Our Everyday – Our Borders: a review
at 1:11pm on 22nd December 2018
1. - 2.Tang Kwok Hin, Every Pandiculate, 2018–now. Video installation, daily objects Dimensions variable
3. Motoyuki Shitamichi, Floating Monuments, 2014–now. Glass bottles, C-print.|
4. Motoyuki Shitamichi, 14 Years Old and World and Borders, 2018.
Of all that addresses ideas of the everyday and the border in Our Everyday – Our Borders, a crack in a brown glass bottle presents itself as unsettling. As I write, the crack is the only one in the six bottles that Motoyuki Shitamichi and Okinawan craftsmen made by melting glass the artist has collected from the beaches of Okinawa. Floating Monuments shows states of the bottles before and after the melting. Their incompatibility is assumed and embraced: they are now each other. The newly acquired potentiality of falling apart makes them unlike any other monument: they do not put time to a stop, but surrender to nature’s laws, its calls. Or, perhaps the bottles will prevail, but either way, they mark the movement of time, in time. The crack is unsettling for bringing indeterminateness.
Similarly, the state of ongoing transformation arises out of Tang Kwok-hin’s Every Pandiculate. In the gallery, it is an installation of divergent time lines: scenarios in videos give shape to some of them, while objects in situ pass through others. For instance, at the border of the installation are three videos showing such everyday objects as a paper clip, a soap, an audio cable that the artist has scanned by enveloping each one in a black plastic bag. The object is now blurred on the edge, but exposed as having a kernel waiting to burst out, thereby acquiring a brilliance against the unfathomable black. Diagonally away from these videos is an arrangement of flowers by one of the project’s participants. It is set on the floor, decaying in time. How many participants have there been? With an email open call, Tang began involving others, organizing gatherings in his home and the participants’ half a year before the exhibition opened. The call remains open. In the gallery, the volatility of their interaction beyond the structure are suspended. The count is kept but not told: it seems it is more important for the artist that they have become each other’s witnesses in life than in the gallery, and will continue to. In this light, the work is at once empty and full of a future untold.
Shitamichi’s second work 14 Years Old and World and Borders also registers futurity. Set in the blandness of a beige tone, 14 Years Old and World and Borders is a series of framed newspapers lined up on the wall in an even-tempered rhythm. Each page is punctuated by a small column carrying the transcript of a 14-year-old’s dream, which the artist collected in workshops that took place over the past year in Hong Kong and in 2013 in Japan. To properly read them, one needs to walk up close to the frame. Where a name is found, a voice is heard: Ko Hong Sek from Hong Kong, for instance, dreams to be a singer, a doctor or a rich person. Mok Lai Sim dreams to live in the countryside. Kazuya Jitsunari from Japan dreams to become an inventor, while Kota Mizukami dreams of the ‘outer-space-related’. Is the voice a whisper, a stutter, or a song? Does it come with a laugh, a choke, or a tremble? As if to regulate the idea of young people’s dreams being taken as clichés (considering how ‘childhood’ and ‘youth’ occasionally serve the rhetoric of consumerist culture and tactics of advertising), the artist puts much care in gathering them as individuated. Cup our ears, and the dreams sound out even clearer; they rupture the amalgam of adult information occupying the rest of the pages, stories from the past albeit the very recent past (which defines the business of the printed press). Shitamichi says he wants people who read the stories to “realise immediately that they are still kids inside.”  It is an invitation for and a prompt to awaken a self relation dependent on the affective attachment with others. I am reminded of Ernst Bloch, who says experience cannot work alone; dreams, as a training of the experience of deprivation and desiring to life, prepare for experience.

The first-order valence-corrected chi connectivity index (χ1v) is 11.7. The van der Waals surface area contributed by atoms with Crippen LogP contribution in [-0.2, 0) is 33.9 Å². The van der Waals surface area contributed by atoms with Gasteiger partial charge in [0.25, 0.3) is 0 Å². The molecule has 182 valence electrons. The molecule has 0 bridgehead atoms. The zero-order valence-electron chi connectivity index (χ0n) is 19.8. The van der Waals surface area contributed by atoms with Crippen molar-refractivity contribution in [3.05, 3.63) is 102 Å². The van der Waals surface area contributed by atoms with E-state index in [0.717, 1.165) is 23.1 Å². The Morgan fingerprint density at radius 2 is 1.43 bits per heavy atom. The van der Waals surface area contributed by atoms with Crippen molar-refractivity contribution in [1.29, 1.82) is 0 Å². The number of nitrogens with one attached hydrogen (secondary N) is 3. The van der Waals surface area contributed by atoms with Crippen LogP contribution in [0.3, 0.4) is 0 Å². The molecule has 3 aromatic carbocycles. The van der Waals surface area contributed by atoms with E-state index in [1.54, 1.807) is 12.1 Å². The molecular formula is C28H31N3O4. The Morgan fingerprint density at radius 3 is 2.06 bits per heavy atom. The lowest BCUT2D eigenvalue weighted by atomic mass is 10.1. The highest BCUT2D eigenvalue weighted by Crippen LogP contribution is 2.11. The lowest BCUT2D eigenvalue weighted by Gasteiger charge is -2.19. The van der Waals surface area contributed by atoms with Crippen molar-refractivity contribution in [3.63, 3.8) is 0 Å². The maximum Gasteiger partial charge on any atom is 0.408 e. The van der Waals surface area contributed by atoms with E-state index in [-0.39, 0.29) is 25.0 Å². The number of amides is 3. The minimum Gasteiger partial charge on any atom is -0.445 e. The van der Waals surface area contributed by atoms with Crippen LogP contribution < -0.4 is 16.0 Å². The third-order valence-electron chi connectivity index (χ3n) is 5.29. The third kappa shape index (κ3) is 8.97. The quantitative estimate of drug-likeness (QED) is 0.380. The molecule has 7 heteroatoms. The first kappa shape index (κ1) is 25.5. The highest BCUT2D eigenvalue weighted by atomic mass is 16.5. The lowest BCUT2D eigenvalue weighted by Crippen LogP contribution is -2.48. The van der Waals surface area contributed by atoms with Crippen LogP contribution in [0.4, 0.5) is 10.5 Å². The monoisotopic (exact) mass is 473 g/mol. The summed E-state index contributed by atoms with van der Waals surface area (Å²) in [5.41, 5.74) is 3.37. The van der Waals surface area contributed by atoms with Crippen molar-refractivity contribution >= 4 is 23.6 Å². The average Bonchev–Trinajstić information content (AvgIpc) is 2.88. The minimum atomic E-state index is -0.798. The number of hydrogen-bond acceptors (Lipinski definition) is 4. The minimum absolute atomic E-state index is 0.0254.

The prospective nature of temporality in both artists’ work gives rise to a particular kind of space. In thinking about the quality of life, Amartya Sen and Martha Nussbaum argue, “The identification of the objects of value specifies what may be called an evaluative space. In standard utilitarian analysis, for example, the evaluative space consists of the individual utilities (defined in the usual terms of pleasures, happiness, or desire fulfilment).”  Their approach on the other hand, which they call the “capability approach”, “sees the evaluative space in terms of functionings and capabilities to function.”  To “function” is not to conform to what is pre-set in a system by human design, nor is it to produce utility. Rather, this idea of functioning goes back to Aristotle. He argues the function (Greek: ergon) of humans is the capacity to reason, employed to guide ourselves to a good life. It is when humans can flourish (Greek: eudaimonia, often reduced in its translation as ‘happiness’) in what they can that the excellence of the individual could be accomplished.  While Aristotle restricts the characteristic human function to reasoning, which is debatable, Sen and Nussbaum proposes that each individual has a different capabilities set, each set being valuable in itself and not a means to something else (eg. income to acquire goods, resources to achieve higher social status). Sen and Nussbaum’s evaluative space, therefore, “makes room for valuing various freedoms – in the form of capabilities”.